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      Cell phone privacy and South Carolina's texting ban

      This week, the U.S. Supreme Court ruled that law enforcement officers are not allowed to search your phone without a warrant.

      And our state legislature was one step ahead when they wrote the new texting ban, according to Attorney Josh Holford with Goldfinch Winslow in Murrells Inlet.

      The ban already states that officers are not allowed to take or search a phone for a texting while driving violation. Holford said only in a criminal case can police confiscate a cell phone for evidence.

      Captain David Knipes with the Myrtle Beach Police Department sa id they can't take your phone for a texting law violation, which begs the question, how do they know if you're texting?

      "There's so many functions that a phone has, texting being just one of those. So it's going to be a difficult thing," Knipes said. "But it's going to have to be something that the officer is going to be able to elaborate on and to prove his point in a court of law that you were actually texting while driving."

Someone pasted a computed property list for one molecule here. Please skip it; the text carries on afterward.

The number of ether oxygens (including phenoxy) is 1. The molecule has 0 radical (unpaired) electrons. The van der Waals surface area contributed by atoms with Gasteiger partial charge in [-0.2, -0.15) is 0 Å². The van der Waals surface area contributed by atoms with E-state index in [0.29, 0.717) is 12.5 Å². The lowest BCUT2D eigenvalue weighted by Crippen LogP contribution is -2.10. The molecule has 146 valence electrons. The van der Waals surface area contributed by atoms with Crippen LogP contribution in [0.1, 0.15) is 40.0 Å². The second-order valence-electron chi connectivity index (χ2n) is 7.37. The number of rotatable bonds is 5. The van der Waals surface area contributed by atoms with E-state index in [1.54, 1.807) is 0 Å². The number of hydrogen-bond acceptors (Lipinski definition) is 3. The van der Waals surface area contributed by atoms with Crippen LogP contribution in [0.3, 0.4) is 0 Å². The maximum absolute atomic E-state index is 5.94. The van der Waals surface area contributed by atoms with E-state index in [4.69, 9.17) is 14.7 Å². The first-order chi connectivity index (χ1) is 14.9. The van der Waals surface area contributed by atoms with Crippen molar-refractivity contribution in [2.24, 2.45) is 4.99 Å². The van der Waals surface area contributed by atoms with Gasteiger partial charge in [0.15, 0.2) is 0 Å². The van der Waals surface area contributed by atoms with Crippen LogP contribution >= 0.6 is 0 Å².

Holford believes it's important to know your rights. He sa id the texting ban may be a way for officers to look for other violations.

      "Once they've stopped you for a lawful reason, if they obtain consent to search, now they can find other stuff. People really should know their rights and know that they don't have to agree to a search," said Holford.

      We asked some of you if you'd pay the $25 fine or fight it in court.

      "I should pay the price. If I've done something against the law, I should pay the price," said Jenny McKinney.

      Jill Lassiter, another resident, had a more complicated answer.

      She initially said she would pay the fine, but when asked what she would do if she wasn't texting but was rather using GPS she said, "I would go to court."

      If you do decide to go to court to fight a texting citation, it will be up to a magistrate judge to determine the outcome.

      Horry County Solicitor Jimmy Richardson said cell phone records can be pulled to prove if someone was texting or not, but that would likely only happen if a serious crime or a death was involved.